Mirá la FOTOGALERÍA en HD
Los fósiles fueron hallados en una cueva de difícil acceso en Maropeng, próximo a Johannesburgo, donde se encuentra el rico yacimiento arqueológico de la "Cuna de la humanidad", que forma parte del patrimonio mundial de la UNESCO.
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El hallazgo tiene dos años. Y entre 2013 y 2014 científicos exhumaron más de 1.550 huesos pertenecientes a al menos 15 individuos, incluidos bebés, adultos jóvenes y personas más mayores. Todos presentaban una morfología homogénea pero todavía no se pudo determinar la data.

Este descubrimiento "extraordinario", según el Museo de Historia Natural de Londres, supone la mayor muestra de fósiles de homínidos jamás exhumados en Africa.
La nueva especie fue bautizada Homo nadeli y clasificada dentro del género Homo al que pertenece el hombre moderno.
¿Cómo era el Homo naledi? "Tenía un cerebro minúsculo del tamaño de una naranja y un cuerpo muy esbelto", declaró John Hawks, investigador de la universidad de Wisconsin-Madison y autor de un artículo publicado el jueves en la revista científica eLife. Tenía una altura media de 1,5 metros y pesaba 45 kilos.
"Teniendo en cuenta que casi todos los huesos del cuerpo están representados en múltiples ocasiones, el Homo naledi es ya prácticamente el miembro fósil mejor conocido de nuestra estirpe", dijo Lee Berger, director de las dos expediciones que dieron con el descubrimiento.
Sus manos "permiten suponer que tenía la capacidad de manejar útiles", sus dedos estaban muy curvados, mientras que es "prácticamente imposible distinguir sus pies de los de un hombre moderno", precisa un comunicado conjunto de la universidad de Wits, la National Geographic Society y el ministerio sudafricano de Ciencia.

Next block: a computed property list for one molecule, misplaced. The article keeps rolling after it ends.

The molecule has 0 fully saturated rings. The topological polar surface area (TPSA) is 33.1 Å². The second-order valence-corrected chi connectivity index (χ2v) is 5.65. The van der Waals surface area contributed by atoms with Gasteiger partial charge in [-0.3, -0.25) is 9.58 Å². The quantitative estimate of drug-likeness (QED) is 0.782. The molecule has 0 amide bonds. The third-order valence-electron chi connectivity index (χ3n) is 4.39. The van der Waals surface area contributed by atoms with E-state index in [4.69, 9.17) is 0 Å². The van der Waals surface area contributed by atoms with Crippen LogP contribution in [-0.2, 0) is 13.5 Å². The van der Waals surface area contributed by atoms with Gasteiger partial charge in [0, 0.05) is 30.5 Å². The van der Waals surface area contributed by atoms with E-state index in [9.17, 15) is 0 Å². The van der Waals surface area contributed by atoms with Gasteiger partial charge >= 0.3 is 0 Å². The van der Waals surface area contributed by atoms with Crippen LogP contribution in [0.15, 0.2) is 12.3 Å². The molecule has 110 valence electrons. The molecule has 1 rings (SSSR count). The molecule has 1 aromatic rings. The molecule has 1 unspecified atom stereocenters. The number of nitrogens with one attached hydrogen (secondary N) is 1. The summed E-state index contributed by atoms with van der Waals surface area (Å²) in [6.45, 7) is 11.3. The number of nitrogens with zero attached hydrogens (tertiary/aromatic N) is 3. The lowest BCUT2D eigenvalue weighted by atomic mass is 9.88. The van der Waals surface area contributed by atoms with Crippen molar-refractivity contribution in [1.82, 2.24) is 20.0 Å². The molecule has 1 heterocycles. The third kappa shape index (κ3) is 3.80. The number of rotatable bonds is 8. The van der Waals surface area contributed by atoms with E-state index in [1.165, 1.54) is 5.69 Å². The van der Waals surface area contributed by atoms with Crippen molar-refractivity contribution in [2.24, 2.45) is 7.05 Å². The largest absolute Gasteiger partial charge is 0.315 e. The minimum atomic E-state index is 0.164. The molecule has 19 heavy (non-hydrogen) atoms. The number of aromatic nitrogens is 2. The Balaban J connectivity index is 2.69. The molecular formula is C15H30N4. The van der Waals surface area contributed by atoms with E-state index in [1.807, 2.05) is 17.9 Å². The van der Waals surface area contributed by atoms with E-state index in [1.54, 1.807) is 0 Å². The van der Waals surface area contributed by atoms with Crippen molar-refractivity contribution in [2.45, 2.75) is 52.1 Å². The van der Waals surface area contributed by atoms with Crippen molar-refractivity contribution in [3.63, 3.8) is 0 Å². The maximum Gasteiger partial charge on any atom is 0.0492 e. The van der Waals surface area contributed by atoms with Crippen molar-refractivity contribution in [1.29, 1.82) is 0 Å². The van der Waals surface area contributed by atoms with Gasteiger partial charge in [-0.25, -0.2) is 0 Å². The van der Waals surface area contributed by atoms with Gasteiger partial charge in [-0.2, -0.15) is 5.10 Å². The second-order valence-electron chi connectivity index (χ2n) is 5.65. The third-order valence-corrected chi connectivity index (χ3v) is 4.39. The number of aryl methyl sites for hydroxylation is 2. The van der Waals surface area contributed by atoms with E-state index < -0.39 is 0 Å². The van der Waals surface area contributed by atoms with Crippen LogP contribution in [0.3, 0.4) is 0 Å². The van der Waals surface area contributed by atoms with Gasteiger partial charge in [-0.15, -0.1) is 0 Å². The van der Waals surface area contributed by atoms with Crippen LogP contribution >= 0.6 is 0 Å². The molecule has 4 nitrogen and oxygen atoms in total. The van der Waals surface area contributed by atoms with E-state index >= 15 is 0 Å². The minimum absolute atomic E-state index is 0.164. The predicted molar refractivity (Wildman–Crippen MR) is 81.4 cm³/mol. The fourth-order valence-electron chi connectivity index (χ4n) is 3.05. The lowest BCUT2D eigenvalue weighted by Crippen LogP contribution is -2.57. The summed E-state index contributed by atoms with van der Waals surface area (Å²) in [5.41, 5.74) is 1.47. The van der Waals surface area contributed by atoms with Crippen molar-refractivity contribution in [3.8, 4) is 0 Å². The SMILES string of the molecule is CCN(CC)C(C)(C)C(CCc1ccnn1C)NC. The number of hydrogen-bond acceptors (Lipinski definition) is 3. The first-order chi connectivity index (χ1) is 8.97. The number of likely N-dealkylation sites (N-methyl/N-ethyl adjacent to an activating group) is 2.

"Sus pies y sus largas piernas indican que estaba hecho para caminar durante mucho tiempo".
Leé también: Las preguntas que dispara el Homo naledi
Las osamentas exhumadas en Sudáfrica suponen un desafío para los investigadores. Complican un poco más el tablero de los homínidos, pues la especie descubierta presenta tanto características propias de los homínidos modernos como de los antiguos.
"Algunos aspectos del Homo naledi, como sus manos, sus muñecas y sus pies, están muy próximos a los del hombre moderno. Al mismo tiempo, su pequeño cerebro y la forma de la parte superior de su cuerpo son más próximos a los de un grupo prehumano llamado australopithecus", explicó el profesor Chris Stringer, del Museo de Historia Natural de Londres.
Este descubrimiento podría permitir conocer más sobre la transición, hace unos 2 millones de años, entre el australopithecus primitivo y el primate del género homo, nuestro antepasado directo.
"La mezcla de características del Homo naledi destaca una vez más la complejidad del árbol genealógico humano y la necesidad de llevar a cabo investigaciones más exhaustivas para comprender la historia y los orígenes últimos de nuestras especies", consideró Chris Stringer.